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Jazz songs I should know about?

Discussion in 'Tab & Music Forum' started by tschucha, Jun 20, 2017.

  1. davidKOS

    davidKOS Retired Performer Strat-Talk Supporter

    May 28, 2012
    California
    Also not enough of Bird so far - after all, this guy WAS one of the top innovators ever in jazz:



    He gave Miles his big break, BTW.

     
    Guitarhacker likes this.

  2. davidKOS

    davidKOS Retired Performer Strat-Talk Supporter

    May 28, 2012
    California
    Another thing - mention of Joe Pass made me think - ever notice how many jazz guitar players are Italian American?

    Joe Pass (real name Joseph Anthony Jacobi Passalaqua)

    Gene Bertoncini

    Jimmy Bruno

    Al Caiola

    Eddie Lang (Salvatore Massaro)

    Frank Zappa

    John Petrucci

    Al Di Meola

    Bucky and John Pizzarelli

    Tony Mottola

    Teddy Powell (Teodoro Paolella)

    Pat Martino

    Carmen Mastren (Carmine Mastrandrea)

    Remo Palmier(i)

    John Pisano

    Tommy Tedesco

    John Tropea

    Frank Vignola

    Al Viola

    Steve Cardenas

    John Carlini

    Bill DeArango

    Joe Diorio

    Joe Cinderella

    Chielli Minucci

    Ken Navarro

    Joe Negri

    Sal Salvador

    makers D'Angelico, D'Aquisto, and Monteleone

    e tutti

    http://italiansinjazz.com/history.php
     

  3. Guitarhacker

    Guitarhacker Strat-Talker

    345
    Apr 19, 2013
    California
    Weather Report with Jaco Pastorius.

     
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  4. Guitarhacker

    Guitarhacker Strat-Talker

    345
    Apr 19, 2013
    California
    There are those that can't stand Jazz Fusion but its got some of my favorite guitar work.

    Robben Ford's work with the Yellow Jackets is some of my favorite.

    This is from a live performance album "Casino Lights."


    The Yellowjackets first album.


    Larry Carlton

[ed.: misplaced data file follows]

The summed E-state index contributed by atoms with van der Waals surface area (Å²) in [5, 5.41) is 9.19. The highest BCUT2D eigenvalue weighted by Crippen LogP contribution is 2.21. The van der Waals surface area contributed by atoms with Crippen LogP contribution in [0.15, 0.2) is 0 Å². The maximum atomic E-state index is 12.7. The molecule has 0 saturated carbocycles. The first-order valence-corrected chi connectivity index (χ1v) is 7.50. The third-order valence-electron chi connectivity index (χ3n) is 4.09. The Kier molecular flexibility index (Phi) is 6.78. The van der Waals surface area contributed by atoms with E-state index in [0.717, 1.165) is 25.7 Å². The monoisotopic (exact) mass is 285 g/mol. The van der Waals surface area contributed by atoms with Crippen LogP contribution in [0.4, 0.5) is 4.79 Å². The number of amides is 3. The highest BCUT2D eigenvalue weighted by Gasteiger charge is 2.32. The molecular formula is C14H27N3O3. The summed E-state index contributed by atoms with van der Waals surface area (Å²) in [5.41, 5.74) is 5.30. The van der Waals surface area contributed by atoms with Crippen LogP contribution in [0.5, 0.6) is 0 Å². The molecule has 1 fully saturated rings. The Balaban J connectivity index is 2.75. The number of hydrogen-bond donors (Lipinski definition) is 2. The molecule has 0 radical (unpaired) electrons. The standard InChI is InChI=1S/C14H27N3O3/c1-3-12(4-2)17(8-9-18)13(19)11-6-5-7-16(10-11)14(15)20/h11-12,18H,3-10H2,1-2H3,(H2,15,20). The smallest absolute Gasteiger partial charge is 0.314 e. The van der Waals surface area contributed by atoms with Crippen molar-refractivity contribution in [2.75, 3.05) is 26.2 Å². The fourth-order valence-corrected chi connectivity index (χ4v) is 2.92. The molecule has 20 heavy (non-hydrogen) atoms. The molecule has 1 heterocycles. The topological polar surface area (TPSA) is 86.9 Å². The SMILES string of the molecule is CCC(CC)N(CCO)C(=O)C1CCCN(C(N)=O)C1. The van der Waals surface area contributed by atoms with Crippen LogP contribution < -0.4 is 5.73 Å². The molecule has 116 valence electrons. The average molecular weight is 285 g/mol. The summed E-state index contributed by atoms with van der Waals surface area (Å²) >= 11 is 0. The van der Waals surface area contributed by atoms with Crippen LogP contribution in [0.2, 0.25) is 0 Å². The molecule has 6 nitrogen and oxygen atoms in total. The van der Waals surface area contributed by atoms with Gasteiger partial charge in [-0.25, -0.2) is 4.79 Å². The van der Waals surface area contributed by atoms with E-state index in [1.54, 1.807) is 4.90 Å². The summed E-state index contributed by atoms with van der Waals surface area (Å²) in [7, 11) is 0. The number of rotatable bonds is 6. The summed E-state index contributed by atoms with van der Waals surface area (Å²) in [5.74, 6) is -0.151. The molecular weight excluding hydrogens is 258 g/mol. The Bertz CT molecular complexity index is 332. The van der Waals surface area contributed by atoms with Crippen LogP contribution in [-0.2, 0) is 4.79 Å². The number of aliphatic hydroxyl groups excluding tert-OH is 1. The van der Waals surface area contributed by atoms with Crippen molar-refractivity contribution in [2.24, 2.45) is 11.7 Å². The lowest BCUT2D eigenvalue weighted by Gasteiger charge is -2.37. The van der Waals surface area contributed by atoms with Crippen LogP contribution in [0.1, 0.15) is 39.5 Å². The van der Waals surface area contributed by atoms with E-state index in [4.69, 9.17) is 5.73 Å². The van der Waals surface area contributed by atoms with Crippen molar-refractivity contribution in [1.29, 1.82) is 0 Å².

His first major label solo album Room 335


    From Strikes Twice


    From Sleep Walk
     

  5. Dadocaster

    Dadocaster Most Honored Senior Member Strat-Talk Supporter

    @Guitarhacker Will we get in trouble for talking fusion? We might.

    Yeah, a bunch of good stuff there GH. A lot of that mirrors what always appealed most to me. Oddly, my kid likes a lot of the same fusion that I did and he never heard me play any of it, or even heard me listen to it. Makes you wonder.
     
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  6. simoncroft

    simoncroft Dr. Stratster Strat-Talk Supporter

    Age:
    61
    May 30, 2013
    SE England

    Wow! So much music to check out. This album totally blew me away when I first heard it back in the day. Until then, even the most 'progressive' rock I'd listened to was basically evolved from the blues, or from 'pop', which I eventually came to understand sometimes had the more sophisticated arrangements. (Listen to Burt Bacharach for proof of that.)

    I had no idea what The Mahavishnu Orchestra were doing when I first heard them. I only knew that this was really exciting. It was probably Mahavishnu and Django that opened my ears.
     
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  7. archetype